A bullet in his spine, hope in his heart
By Ari Daniel
Yousef Bashir has a permanent physical reminder of the stakes of the long-running conflict between Israel and Gaza — a bullet lodged in his spine.
Bashir grew up in Gaza. In 2000, during the Second Intifada, when he was 11, Israeli soldiers occupied the second and third floors of his family home. As for why they did so, “the short answer is because they could,” Bashir says. The house was isolated from the rest of the neighborhood and it gave the soldiers a lookout that let them “see all the way to the sea.”
The soldiers “demolished our greenhouses,” he says, “and pretty much every night, moved the entire family to sleep in the living room while they controlled the rest of the house.”
Bashir says he had to ask the soldiers for permission to use the bathroom.
In the face of that difficult time, Bashir recalls his father explaining that “we should not allow them to turn us into hateful, vengeful people. I’ve watched my dad insist that the only way forward for both sides is peace. And it isn’t only just because it is the right thing to do, but if we are to move forward and become doctors and engineers and husbands and fathers and productive members of the international community, we must do all we can to preserve our humanity.”
His father drew on the Quran. “Never let hatred for any people lead you to deviate from being just to them,” he quoted in Arabic.
Bashir says his father told him “it is one thing to lose one’s home and one’s land and even a loved one. But it is another thing — the most tragic thing — when one loses their humanity.”
It wasn’t always easy for Bashir to agree with his father. For instance, one summer, the soldiers prevented Bashir and his family from going to the beach, which was 15 minutes away. Bashir snapped. But his father said to him, “imagine you are at the beach, imagine the air, the breeze, the waves, the ocean, the sand, imagine, imagine what would you be doing?” Bashir couldn’t quite put himself on the shore in his mind that day, but ever since he’s practiced his ability to imagine. And it’s helped him imagine a different reality for himself and his people to this day.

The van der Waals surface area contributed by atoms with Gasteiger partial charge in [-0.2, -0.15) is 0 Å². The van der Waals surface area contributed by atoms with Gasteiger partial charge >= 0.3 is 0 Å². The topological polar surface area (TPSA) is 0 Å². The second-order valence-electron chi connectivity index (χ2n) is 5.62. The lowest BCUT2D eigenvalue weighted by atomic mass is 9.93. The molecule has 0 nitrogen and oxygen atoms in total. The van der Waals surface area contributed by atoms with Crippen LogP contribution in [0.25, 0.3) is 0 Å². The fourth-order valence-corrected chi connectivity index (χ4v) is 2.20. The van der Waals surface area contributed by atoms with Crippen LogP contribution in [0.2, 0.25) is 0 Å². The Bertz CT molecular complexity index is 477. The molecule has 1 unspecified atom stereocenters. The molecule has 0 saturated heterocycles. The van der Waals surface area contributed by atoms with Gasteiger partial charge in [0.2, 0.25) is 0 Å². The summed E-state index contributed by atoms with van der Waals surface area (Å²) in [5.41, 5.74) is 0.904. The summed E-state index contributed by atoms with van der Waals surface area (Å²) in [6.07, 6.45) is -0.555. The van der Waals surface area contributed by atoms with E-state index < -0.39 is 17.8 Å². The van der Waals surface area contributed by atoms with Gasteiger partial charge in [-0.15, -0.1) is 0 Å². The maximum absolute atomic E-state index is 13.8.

Peace and tolerance are the core lessons that Bashir was taught as a boy — “as a person, as a Muslim, as an Arab, as a Palestinian,” he says. “I became peaceful in Gaza. I became peaceful when my house was besieged and when my family was shot at, when my farms were demolished. And I think that is a miracle.”
Without those important lessons, Bashir isn’t sure whether he would have survived his youth. “My dad saved my life,” he says.
Roughly a week after he turned 15 years old, just outside his home, a soldier fired the bullet that embedded itself in the center of Bashir’s back, in his spine. “I was lucky to survive,” he says. “I collapsed to the ground. I was looking to figure out what was happening because I felt no pain. I saw no blood, but I could not speak and I definitely could not feel my legs.”
“I think I was shot only because I was Palestinian,” he reflects.
“Quite frankly,” he admits, “I did want to die because it was not normal for a child to be subjected to that way of living. But at the same time, I’m just 15. Why should I go now?”
Bashir was rushed to a hospital in Tel HaShomer, Israel. Up until that point, he’d only met Israeli settlers and soldiers. But now he was meeting Israeli doctors trying to repair him.
“I don’t think Israel intended to show me their human side,” Bashir says. “But I think some higher power wanted me to see that.” He recalls an Israeli nurse who frequently rushed to his side, explaining to some of the other health workers that he was shot for no justifiable reason. All this made Bashir understand his father’s perspective better.
He also came to recognize that he’s from a very particular part of the world. “I come from the Holy Land,” he says. “The land of Jesus and Muhammad and Moses, the [land of the] Jews, Christians and Muslims.”
Bashir was in a wheelchair for two years, but he did learn to walk again. He still does physical therapy and takes regular shots of cortisone to relieve the pain.
Today, half his lifetime later, 34-year-old Bashir lives in Washington, D.C.. where he’s finishing his Ph.D. in international affairs at Johns Hopkins University. The residual bullet causes him ongoing discomfort — “a 24/7 ordeal for me,” he says. “When I watch movies, when I hang out, when I sleep, when I play, when I do just about anything.”
To Bashir, it’s a constant reminder of the conflict — and why the fighting must stop.
“I am here,” he says. “I still believe. I’m still committed. Despite the pain that I will experience tomorrow, I am convinced that [peace is] the only way forward.”
The present moment, however, is a difficult test of Bashir’s conviction.
“With every image, with every video, with every report I see of innocent Palestinians being killed and targeted,” he says, “I get very close to screaming in my apartment. And breaking.” Bashir’s voice cracks.
And then he remembers his father who insisted on peace.
“It’s bad enough,” says Bashir. “My people lack freedom and a state and so much more. I think to be deprived of [our humanity] is just unacceptable. And so in preserving my humanity, in my mind, I am somehow still giving my people and the world a chance for a better life.”
The right to live in peace and security, Bashir argues, “belongs to the Palestinians just as much as it belongs to the Israelis.”